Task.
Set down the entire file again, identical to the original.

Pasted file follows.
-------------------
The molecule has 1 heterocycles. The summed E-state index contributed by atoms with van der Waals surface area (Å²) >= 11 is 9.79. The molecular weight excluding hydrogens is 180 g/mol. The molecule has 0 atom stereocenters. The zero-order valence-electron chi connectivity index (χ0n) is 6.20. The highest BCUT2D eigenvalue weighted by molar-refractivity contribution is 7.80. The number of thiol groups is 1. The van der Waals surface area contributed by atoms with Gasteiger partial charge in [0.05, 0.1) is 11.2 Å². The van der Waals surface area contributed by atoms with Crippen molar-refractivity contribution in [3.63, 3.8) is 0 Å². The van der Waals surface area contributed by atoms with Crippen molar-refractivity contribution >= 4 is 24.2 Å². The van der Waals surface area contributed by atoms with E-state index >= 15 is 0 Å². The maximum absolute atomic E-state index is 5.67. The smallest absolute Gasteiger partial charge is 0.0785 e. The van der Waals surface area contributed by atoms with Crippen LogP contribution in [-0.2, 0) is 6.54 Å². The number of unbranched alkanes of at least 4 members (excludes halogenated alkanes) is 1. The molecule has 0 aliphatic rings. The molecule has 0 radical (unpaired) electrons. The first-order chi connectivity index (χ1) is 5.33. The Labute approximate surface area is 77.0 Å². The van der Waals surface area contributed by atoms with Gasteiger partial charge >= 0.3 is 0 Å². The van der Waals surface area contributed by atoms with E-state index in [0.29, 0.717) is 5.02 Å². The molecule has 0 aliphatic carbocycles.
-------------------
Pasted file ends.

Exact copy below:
The molecule has 1 heterocycles. The summed E-state index contributed by atoms with van der Waals surface area (Å²) >= 11 is 9.79. The molecular weight excluding hydrogens is 180 g/mol. The molecule has 0 atom stereocenters. The zero-order valence-electron chi connectivity index (χ0n) is 6.20. The highest BCUT2D eigenvalue weighted by molar-refractivity contribution is 7.80. The number of thiol groups is 1. The van der Waals surface area contributed by atoms with Gasteiger partial charge in [0.05, 0.1) is 11.2 Å². The van der Waals surface area contributed by atoms with Crippen molar-refractivity contribution in [3.63, 3.8) is 0 Å². The van der Waals surface area contributed by atoms with Crippen molar-refractivity contribution >= 4 is 24.2 Å². The van der Waals surface area contributed by atoms with E-state index >= 15 is 0 Å². The maximum absolute atomic E-state index is 5.67. The smallest absolute Gasteiger partial charge is 0.0785 e. The van der Waals surface area contributed by atoms with Crippen LogP contribution in [-0.2, 0) is 6.54 Å². The number of unbranched alkanes of at least 4 members (excludes halogenated alkanes) is 1. The molecule has 0 aliphatic rings. The molecule has 0 radical (unpaired) electrons. The first-order chi connectivity index (χ1) is 5.33. The Labute approximate surface area is 77.0 Å². The van der Waals surface area contributed by atoms with Gasteiger partial charge >= 0.3 is 0 Å². The van der Waals surface area contributed by atoms with E-state index in [0.29, 0.717) is 5.02 Å². The molecule has 0 aliphatic carbocycles.